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Interview: Ali Cook teases dark new crime thriller ‘Ragdoll’

The magician and actor opens up about the series based on Daniel Cole’s best-selling book.

Ali Cook in 'Ragdoll'
Credit: BBC Studios

With the nights getting colder, you’ll no doubt be on the lookout for a gripping new crime thriller to get you through December.

Next week ‘Ragdoll‘, based on the best-selling book by Daniel Cole, arrives on Alibi in the UK. Starring Lucy Hale, Henry Lloyd-Hughes, Thalissa Teixeira, Michael Smiley and Ali Cook, the series is a gripping dark psychological thriller told over six parts.

Ahead of the show arriving in the UK I spoke to Ali Cook, who plays DCI Terrence Simmons, to find out what viewers can expect, discuss the show’s gruesome content and to find out what it was like to work with ‘Pretty Little Liars’ star Lucy Hale…

‘Ragdoll’ is based on the book by Daniel Cole. What can people expect going into the series?

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It’s made by Sid Gentle, who famously made ‘Killing Eve’ and I think what they’re very good at is mixing genres. They’ve taken a very dark thriller and they actually hired a very famous comedy writer from ‘Killing Eve’, a guy called Freddy Syborn, who works a lot with Jack Whitehall, and they basically added a lot of dark humor and a little bit of social commentary to what is otherwise basically a very dark thriller.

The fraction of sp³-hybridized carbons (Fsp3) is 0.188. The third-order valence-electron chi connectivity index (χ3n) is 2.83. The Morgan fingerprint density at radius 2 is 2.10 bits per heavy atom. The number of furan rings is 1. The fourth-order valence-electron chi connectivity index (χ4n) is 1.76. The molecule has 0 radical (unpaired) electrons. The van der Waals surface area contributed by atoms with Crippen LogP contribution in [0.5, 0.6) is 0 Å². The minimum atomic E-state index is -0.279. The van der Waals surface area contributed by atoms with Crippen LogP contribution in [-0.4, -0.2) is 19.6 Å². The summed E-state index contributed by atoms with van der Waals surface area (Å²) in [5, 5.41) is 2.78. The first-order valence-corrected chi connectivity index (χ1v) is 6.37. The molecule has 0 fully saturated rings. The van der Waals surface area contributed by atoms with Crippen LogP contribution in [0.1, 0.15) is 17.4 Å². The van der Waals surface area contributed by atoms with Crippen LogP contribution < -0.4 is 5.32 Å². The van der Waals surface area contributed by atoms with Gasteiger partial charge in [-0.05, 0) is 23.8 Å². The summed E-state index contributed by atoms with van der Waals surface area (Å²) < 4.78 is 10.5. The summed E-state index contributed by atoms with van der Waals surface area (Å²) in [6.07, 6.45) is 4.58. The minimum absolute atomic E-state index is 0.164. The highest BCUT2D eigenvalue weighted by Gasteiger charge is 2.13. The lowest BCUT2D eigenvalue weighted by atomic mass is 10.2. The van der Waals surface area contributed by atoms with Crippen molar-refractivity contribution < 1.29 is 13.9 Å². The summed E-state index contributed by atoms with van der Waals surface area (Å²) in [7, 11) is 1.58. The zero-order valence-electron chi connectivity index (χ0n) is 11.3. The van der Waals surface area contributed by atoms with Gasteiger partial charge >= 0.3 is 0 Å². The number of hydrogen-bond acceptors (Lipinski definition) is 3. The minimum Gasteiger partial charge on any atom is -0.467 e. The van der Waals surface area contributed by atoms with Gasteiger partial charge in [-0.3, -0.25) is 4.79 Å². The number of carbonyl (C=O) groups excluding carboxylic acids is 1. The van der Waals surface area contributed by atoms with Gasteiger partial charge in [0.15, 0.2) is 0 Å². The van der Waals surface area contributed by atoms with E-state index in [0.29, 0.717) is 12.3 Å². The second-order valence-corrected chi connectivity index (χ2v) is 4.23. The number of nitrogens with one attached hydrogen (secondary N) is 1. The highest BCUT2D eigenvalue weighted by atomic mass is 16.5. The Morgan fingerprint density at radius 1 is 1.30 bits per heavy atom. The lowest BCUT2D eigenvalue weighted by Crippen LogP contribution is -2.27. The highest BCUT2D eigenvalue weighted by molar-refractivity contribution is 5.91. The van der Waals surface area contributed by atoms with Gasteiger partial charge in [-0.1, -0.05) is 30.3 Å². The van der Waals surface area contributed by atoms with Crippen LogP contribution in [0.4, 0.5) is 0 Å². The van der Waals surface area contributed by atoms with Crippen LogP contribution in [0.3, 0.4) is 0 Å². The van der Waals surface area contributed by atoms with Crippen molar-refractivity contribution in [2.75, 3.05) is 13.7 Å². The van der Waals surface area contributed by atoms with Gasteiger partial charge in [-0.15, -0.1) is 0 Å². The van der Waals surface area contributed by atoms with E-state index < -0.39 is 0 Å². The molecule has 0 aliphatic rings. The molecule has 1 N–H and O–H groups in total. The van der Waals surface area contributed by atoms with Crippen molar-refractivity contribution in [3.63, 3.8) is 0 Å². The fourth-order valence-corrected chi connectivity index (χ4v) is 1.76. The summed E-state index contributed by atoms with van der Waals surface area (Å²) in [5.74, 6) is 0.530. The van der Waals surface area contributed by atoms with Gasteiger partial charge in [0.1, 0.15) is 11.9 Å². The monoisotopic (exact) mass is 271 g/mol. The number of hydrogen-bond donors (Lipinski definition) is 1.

I noticed there is a fair amount of comedy in there and given who is behind it, it’s something I probably should have expected…

I think it makes it quite unique. I think it’s one of those things where it’ll take people a little bit of time to understand that, once it beds in after the first couple of episodes. It’s not like a ‘True Detective’ or something, there are loads of little jokes hidden around. One of my favorite jokes was when someone said, ‘how bad is the body?’ and he says, ‘Oh, they’re going to be making a podcast about this one’. There’s just loads of really clever (jokes) and they’re very under the radar. Because it’s not a sitcom they’re just said very matter of factly. There’s loads of great little lines like that.

Your character is DCI Terrence Simmons. Where does he fit into the picture?

I love the name Terrence by the way (laughs), it’s perfect! He’s the ultimate in middle management and he is the boss detective. He’s in charge of the three leads, played by Thalissa (Teixeira), Lucy (Hale) and Henry (Lloyd-Hughes) and one other detective played by Michael Smiley. They’re the team of four and I’m their boss, but I’m the worst boss in the world. I’ve got no management ability. I’m much worse than them but I’m desperate for a result. In many ways, I’m a little bit of a comedic relief to the darker drama that’s going on.

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Ragdoll
Credit: BBC Studios

He definitely seems quite frustrated in the first two episodes trying to wrangle his team together…

Yeah. It’s a bit of a heightened series because he knows that the lead detective has got deep psychological problems. He feels that the way to control that is by basically micro managing the team but of course that doesn’t really work. They just go and do what they want anyway.

This show is quite gruesome and visually there’s a lot to take in. What’s it like to film those kinds of scenes because it looks very realistic when you’re watching it so does it feel realistic to you?